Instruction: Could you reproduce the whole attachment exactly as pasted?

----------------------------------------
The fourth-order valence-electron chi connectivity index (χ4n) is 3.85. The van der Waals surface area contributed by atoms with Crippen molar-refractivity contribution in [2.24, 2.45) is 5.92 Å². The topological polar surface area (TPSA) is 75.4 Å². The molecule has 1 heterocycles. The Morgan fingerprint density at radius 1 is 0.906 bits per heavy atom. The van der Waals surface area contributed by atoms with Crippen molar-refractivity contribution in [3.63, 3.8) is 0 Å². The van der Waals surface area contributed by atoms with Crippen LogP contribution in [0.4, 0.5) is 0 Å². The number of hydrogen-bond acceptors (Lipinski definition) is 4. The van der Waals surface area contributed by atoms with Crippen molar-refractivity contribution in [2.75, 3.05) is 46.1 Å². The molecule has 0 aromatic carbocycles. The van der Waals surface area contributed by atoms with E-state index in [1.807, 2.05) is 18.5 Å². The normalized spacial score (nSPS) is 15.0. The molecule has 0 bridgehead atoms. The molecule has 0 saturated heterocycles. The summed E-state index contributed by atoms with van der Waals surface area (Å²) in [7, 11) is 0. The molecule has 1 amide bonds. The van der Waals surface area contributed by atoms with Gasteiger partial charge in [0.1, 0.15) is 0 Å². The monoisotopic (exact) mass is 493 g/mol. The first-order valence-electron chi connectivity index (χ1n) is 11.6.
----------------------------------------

The fourth-order valence-electron chi connectivity index (χ4n) is 3.85. The van der Waals surface area contributed by atoms with Crippen molar-refractivity contribution in [2.24, 2.45) is 5.92 Å². The topological polar surface area (TPSA) is 75.4 Å². The molecule has 1 heterocycles. The Morgan fingerprint density at radius 1 is 0.906 bits per heavy atom. The van der Waals surface area contributed by atoms with Crippen molar-refractivity contribution in [3.63, 3.8) is 0 Å². The van der Waals surface area contributed by atoms with Crippen LogP contribution in [0.4, 0.5) is 0 Å². The number of hydrogen-bond acceptors (Lipinski definition) is 4. The van der Waals surface area contributed by atoms with Crippen molar-refractivity contribution in [2.75, 3.05) is 46.1 Å². The molecule has 0 aromatic carbocycles. The van der Waals surface area contributed by atoms with E-state index in [1.807, 2.05) is 18.5 Å². The normalized spacial score (nSPS) is 15.0. The molecule has 0 bridgehead atoms. The molecule has 0 saturated heterocycles. The summed E-state index contributed by atoms with van der Waals surface area (Å²) in [7, 11) is 0. The molecule has 1 amide bonds. The van der Waals surface area contributed by atoms with Gasteiger partial charge in [0.1, 0.15) is 0 Å². The monoisotopic (exact) mass is 493 g/mol. The first-order valence-electron chi connectivity index (χ1n) is 11.6.